transitivity

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Related to Transitive action: Simply transitive, Stabilizer subgroup

tran·si·tive

 (trăn′sĭ-tĭv, -zĭ-)
adj.
1. Abbr. trans. or tr. or t. Grammar Expressing an action carried from the subject to the object; requiring a direct object to complete meaning. Used of a verb or verb construction.
2. Characterized by or involving transition.
3. Logic & Mathematics Of or relating to a binary relation such that, whenever one element is related to a second element and the second element is related to a third element, then the first element is also related to the third element. Examples of transitive relations are "less than" for real numbers (a < b and b < c implies a < c) and divisibility for integers (a divides b and b divides c mean that a divides c).
n. Grammar
A transitive verb.

[Late Latin trānsitīvus, passing over (translation of Greek diabibastikos), from trānsitus, past participle of trānsīre, to go over; see transient.]

tran′si·tive·ly adv.
tran′si·tive·ness, tran′si·tiv′i·ty n.
ThesaurusAntonymsRelated WordsSynonymsLegend:
Noun1.transitivity - (logic and mathematics) a relation between three elements such that if it holds between the first and second and it also holds between the second and third it must necessarily hold between the first and third
math, mathematics, maths - a science (or group of related sciences) dealing with the logic of quantity and shape and arrangement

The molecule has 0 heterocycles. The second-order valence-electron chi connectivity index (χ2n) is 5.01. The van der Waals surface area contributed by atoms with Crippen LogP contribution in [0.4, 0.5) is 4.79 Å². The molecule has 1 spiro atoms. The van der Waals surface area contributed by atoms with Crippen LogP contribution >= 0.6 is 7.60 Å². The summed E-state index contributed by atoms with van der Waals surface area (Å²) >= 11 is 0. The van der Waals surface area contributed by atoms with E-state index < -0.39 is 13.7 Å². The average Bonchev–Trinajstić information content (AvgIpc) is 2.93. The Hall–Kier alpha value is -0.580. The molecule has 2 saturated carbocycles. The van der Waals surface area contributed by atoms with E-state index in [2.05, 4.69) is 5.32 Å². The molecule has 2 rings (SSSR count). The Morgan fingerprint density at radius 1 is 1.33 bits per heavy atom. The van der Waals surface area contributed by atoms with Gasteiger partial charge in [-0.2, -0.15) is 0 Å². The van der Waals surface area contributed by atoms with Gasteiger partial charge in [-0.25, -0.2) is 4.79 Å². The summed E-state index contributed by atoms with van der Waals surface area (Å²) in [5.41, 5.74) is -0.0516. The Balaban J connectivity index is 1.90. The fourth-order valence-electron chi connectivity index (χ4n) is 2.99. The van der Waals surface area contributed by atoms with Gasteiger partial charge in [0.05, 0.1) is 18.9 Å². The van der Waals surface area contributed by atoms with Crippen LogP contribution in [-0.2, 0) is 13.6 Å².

logic - the branch of philosophy that analyzes inference
logical relation - a relation between propositions
mathematical relation - a relation between mathematical expressions (such as equality or inequality)
2.transitivity - the grammatical relation created by a transitive verb
grammatical relation - a linguistic relation established by grammar
intransitiveness, intransitivity - the grammatical relation created by an intransitive verb
Translations

transitivity

[ˌtrænsɪˈtɪvɪtɪ] Ntransitividad f

transitivity

[ˌtrænzɪˈtɪvəti] ntransitivité ftransit lounge nsalle f de transit

transitivity

References in periodicals archive ?
In a letter to Fauskanger reproduced in the essay "Orkish and the Black Speech: a base language for base purposes," the historian Alexandre Nemirovsky observes that the main points of grammar, evident in the ring-inscription alone, narrows the range of possible sources quite considerably: "cases are expressed by post-logs (ishi), only the Nominative case has a zero ending (nazg), and [...] the personal pronoun naming the object of a transitive action is included in the verbal form only" (Nemirovsky 2008).
By the theory of electrical networks (see [10] for details), the Schreier graphs of a transitive action of a finitely generated group G on X carry a recurrent random walk if and only there exists a sequence of finitely supported function [a.sub.n] : X [right arrow] [0,1] that satisfy :
(80) The boy is cold (patient of state) The boy coughed (agent [or patient?] of unintentional action) The boy ran (agent of intentional intransitive action) The boy is eating bread (transitive affecting agent) The boy is baking bread (transitive effecting agent) The boy is washing (agent of reflexive action) A bottle of wine was given to the teacher (patient of transitive action) The teacher was given a bottle of wine (recipient of transitive action) This violin is easy to play the sonata on (locative of transitive action) etc.
The former is an immanent activity, the latter a transitive action. Moral action, unlike transitive action, has an immanent end, one which resides and remains in the subject, in his activity.